This violent result of holding fast to principle causes us to understand the true nature of government and why we should fear it. As George Washington warned, “Government is not reason, it is not eloquence — it is force. Like fire it is a dangerous servant and a fearful master; never for a moment should it be left to irresponsible action.”

Purely and simply then, government is organized force; it has a monopoly m legal coercion; and it can do more than voluntary groups only because it can force its will on those who disagree.

Those of us who are serious about sorting out our own ideas about movement — and being consistent in our beliefs — find ourselves facing a chain of personal decisions:

a. Am I concerned about big government and the loss of individual liberty? Yes? or No?

b. If “Yes,” how do I decide whether or not I approve of specific governmental functions and actions? Do I judge them by the same criteria for right and wrong as I do individual actions? Yes? or No?

c. If “No,” I must face that fact that either (1) I have no standard for judging the proper functions of government or (2) I have another standard which I can define. Note that (1) in effect endorses majority rule. — that is, that might makes right!

d. If, however, my answer to b. is “Yes,” and assuming I understand that government relies on force to function, can 1, logically or morally, approve of government functions that I would be unwilling to enforce personally by using force if necessary.? Yes? or No?

This very personal self-assessment may fortify our understanding of the true nature of government. But equally important, it should also help us to recognize that governmental acts which we support are really an extension of our own views and actions.

Where does all of this bring us in our concerns about government today? What chance do we have of bringing about an evolution — or revolution — in the way people think about the proper role of government in society?Keep in mind that only in the last few years have we even come close to a consensus that government handles economic and social problems very poorly. And recent revelations of the pitiful conditions in the over-governed nations of Eastern Europe confirm the validity of this consensus-the inevitable result of a growing dependence on government is not only less freedom, but moral and economic deterioration as well.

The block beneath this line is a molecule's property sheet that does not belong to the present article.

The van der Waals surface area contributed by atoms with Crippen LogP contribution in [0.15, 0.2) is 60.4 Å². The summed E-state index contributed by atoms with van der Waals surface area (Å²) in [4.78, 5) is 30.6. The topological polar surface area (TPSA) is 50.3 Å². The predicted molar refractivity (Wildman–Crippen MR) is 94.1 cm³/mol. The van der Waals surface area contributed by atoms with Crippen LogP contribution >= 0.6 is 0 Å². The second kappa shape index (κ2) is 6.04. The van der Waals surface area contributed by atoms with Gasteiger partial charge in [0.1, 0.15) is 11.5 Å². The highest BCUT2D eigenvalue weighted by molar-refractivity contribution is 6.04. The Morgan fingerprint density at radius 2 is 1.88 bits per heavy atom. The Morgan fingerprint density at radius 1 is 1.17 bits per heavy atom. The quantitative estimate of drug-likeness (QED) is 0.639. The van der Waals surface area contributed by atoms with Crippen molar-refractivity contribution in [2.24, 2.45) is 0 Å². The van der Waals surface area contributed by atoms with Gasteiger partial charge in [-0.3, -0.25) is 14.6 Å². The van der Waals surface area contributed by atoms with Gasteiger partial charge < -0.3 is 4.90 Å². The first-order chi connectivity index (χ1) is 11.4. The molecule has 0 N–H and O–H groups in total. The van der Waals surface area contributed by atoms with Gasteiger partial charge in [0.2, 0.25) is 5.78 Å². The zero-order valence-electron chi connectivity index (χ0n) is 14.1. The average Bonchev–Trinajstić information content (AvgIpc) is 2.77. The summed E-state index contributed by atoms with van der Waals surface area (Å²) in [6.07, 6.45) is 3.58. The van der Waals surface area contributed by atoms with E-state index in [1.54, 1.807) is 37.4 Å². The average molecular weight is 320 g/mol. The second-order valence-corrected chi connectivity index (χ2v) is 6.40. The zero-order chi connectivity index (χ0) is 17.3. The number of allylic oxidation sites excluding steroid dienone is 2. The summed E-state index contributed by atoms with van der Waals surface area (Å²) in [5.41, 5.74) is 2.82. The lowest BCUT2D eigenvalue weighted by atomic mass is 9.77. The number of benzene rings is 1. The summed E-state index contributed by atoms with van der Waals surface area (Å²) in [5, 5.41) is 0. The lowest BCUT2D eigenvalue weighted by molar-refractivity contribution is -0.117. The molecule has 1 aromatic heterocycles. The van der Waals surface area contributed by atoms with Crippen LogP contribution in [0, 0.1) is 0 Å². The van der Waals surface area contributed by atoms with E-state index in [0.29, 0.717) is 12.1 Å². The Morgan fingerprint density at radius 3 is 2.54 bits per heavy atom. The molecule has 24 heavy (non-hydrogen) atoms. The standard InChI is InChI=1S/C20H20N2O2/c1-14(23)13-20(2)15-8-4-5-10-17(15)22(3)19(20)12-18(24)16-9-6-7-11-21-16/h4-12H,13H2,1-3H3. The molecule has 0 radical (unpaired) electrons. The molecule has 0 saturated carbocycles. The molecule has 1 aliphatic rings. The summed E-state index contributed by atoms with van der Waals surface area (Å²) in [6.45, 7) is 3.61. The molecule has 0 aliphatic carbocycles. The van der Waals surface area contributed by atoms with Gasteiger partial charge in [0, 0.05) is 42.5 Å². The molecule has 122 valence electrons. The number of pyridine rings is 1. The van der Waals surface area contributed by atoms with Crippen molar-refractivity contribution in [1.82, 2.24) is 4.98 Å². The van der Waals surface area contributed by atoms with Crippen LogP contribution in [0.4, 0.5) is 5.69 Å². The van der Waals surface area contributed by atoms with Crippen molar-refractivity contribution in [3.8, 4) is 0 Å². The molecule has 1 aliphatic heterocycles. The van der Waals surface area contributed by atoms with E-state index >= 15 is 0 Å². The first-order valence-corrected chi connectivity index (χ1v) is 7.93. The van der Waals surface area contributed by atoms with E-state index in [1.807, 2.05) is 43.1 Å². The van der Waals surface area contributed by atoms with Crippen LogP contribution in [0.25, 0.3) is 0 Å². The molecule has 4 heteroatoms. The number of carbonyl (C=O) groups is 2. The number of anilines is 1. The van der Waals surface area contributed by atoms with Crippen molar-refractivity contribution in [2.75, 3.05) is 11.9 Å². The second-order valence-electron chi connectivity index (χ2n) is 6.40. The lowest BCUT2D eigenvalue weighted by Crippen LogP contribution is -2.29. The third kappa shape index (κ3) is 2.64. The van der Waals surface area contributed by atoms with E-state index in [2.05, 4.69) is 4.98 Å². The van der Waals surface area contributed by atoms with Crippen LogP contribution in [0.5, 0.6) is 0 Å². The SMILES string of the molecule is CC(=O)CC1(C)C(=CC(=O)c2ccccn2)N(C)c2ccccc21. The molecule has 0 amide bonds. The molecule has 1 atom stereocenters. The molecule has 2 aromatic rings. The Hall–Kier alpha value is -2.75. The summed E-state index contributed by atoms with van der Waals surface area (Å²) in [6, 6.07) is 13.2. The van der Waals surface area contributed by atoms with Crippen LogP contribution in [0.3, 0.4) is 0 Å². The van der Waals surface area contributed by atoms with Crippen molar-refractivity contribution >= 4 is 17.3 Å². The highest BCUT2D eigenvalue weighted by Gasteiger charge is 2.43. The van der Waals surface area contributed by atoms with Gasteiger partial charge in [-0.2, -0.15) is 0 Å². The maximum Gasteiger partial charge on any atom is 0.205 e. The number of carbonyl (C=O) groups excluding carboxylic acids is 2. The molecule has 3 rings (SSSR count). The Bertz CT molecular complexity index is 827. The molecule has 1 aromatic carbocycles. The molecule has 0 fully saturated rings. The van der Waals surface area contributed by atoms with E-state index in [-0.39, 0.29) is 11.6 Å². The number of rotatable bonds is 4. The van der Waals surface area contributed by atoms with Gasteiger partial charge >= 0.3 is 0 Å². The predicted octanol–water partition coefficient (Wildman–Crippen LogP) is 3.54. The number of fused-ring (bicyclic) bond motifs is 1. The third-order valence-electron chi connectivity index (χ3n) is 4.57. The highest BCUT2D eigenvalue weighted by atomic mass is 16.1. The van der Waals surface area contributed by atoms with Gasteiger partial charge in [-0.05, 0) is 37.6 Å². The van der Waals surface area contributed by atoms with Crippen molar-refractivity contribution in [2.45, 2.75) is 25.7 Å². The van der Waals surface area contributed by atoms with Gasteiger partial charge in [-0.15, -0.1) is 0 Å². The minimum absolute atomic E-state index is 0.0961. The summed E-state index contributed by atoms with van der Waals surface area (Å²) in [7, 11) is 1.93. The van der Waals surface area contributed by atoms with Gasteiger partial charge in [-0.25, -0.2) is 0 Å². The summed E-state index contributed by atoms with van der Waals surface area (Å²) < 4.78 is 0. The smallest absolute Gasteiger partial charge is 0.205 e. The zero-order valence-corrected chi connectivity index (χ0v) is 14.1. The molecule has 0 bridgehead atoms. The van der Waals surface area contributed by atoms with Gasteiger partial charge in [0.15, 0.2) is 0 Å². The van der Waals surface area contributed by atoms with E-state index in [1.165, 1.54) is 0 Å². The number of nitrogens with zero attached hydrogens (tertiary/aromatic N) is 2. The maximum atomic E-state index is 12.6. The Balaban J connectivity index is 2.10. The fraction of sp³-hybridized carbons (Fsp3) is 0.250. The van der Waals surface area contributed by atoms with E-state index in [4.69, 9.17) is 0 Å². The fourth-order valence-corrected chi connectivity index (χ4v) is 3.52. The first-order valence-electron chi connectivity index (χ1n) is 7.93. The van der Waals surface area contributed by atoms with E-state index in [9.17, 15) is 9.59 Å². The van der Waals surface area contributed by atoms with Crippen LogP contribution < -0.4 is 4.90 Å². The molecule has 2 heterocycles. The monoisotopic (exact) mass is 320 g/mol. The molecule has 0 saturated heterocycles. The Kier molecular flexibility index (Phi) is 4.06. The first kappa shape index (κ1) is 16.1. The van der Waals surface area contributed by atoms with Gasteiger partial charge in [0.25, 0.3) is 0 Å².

This awareness, then, is itself a big step forward. But emphasis on efficiency does not get at the source of the problem — which is governmental power. And it does not go to the heart of the problem — which is individual, moral responsibility for those actions of government which we support.

As long as politicians can bombard us with their platitudes about “doing good” — and never be challenged on the immoral means they use — the size and power of government will never be controlled. For there can be no decline in the calls upon government to “do something” about such things as poverty, the homeless, the aged, and the sick until the force and violence that must support such government actions are recognized — and morally condemned.

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    Mr. Anderson, a retired businessman, serves on the board of trustees of The Institute for Humane Studies, George Mason University, Fairfax, Virginia.